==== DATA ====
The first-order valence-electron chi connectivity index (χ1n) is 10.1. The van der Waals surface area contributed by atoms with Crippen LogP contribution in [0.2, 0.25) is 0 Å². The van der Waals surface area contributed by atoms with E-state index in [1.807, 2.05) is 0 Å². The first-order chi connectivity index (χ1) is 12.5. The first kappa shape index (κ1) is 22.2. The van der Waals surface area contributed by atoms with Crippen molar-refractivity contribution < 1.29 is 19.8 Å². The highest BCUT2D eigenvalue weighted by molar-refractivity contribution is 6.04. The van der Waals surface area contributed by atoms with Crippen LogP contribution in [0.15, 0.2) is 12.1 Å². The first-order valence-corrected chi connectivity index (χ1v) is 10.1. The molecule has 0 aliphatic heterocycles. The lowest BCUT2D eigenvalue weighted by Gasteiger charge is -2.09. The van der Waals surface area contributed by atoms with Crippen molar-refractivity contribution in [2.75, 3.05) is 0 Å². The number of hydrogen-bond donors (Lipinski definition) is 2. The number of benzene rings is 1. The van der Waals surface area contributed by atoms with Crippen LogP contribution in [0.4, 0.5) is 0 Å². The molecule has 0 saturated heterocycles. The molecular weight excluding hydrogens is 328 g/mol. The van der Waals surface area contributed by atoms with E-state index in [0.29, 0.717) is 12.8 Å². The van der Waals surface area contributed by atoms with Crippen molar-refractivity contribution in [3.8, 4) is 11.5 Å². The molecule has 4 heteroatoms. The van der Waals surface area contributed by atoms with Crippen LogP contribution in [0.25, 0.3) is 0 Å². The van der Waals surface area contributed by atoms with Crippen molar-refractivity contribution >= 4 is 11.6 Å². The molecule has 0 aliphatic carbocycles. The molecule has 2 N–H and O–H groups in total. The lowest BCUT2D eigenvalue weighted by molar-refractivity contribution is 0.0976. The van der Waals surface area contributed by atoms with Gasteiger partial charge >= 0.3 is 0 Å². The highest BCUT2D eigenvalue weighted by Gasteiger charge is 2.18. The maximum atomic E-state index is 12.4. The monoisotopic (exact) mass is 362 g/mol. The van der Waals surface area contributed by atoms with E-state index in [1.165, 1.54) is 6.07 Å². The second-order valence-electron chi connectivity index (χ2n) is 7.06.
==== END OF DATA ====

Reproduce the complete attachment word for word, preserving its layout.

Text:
The first-order valence-electron chi connectivity index (χ1n) is 10.1. The van der Waals surface area contributed by atoms with Crippen LogP contribution in [0.2, 0.25) is 0 Å². The van der Waals surface area contributed by atoms with E-state index in [1.807, 2.05) is 0 Å². The first-order chi connectivity index (χ1) is 12.5. The first kappa shape index (κ1) is 22.2. The van der Waals surface area contributed by atoms with Crippen molar-refractivity contribution < 1.29 is 19.8 Å². The highest BCUT2D eigenvalue weighted by molar-refractivity contribution is 6.04. The van der Waals surface area contributed by atoms with Crippen LogP contribution in [0.15, 0.2) is 12.1 Å². The first-order valence-corrected chi connectivity index (χ1v) is 10.1. The molecule has 0 aliphatic heterocycles. The lowest BCUT2D eigenvalue weighted by Gasteiger charge is -2.09. The van der Waals surface area contributed by atoms with Crippen molar-refractivity contribution in [2.75, 3.05) is 0 Å². The number of hydrogen-bond donors (Lipinski definition) is 2. The number of benzene rings is 1. The van der Waals surface area contributed by atoms with Crippen LogP contribution in [0.4, 0.5) is 0 Å². The molecule has 0 saturated heterocycles. The molecular weight excluding hydrogens is 328 g/mol. The van der Waals surface area contributed by atoms with E-state index in [0.29, 0.717) is 12.8 Å². The van der Waals surface area contributed by atoms with Crippen molar-refractivity contribution in [3.8, 4) is 11.5 Å². The molecule has 4 heteroatoms. The van der Waals surface area contributed by atoms with Crippen LogP contribution in [0.25, 0.3) is 0 Å². The van der Waals surface area contributed by atoms with Crippen molar-refractivity contribution >= 4 is 11.6 Å². The molecule has 0 aliphatic carbocycles. The molecule has 2 N–H and O–H groups in total. The lowest BCUT2D eigenvalue weighted by molar-refractivity contribution is 0.0976. The van der Waals surface area contributed by atoms with Gasteiger partial charge >= 0.3 is 0 Å². The highest BCUT2D eigenvalue weighted by Gasteiger charge is 2.18. The maximum atomic E-state index is 12.4. The monoisotopic (exact) mass is 362 g/mol. The van der Waals surface area contributed by atoms with E-state index in [1.165, 1.54) is 6.07 Å². The second-order valence-electron chi connectivity index (χ2n) is 7.06.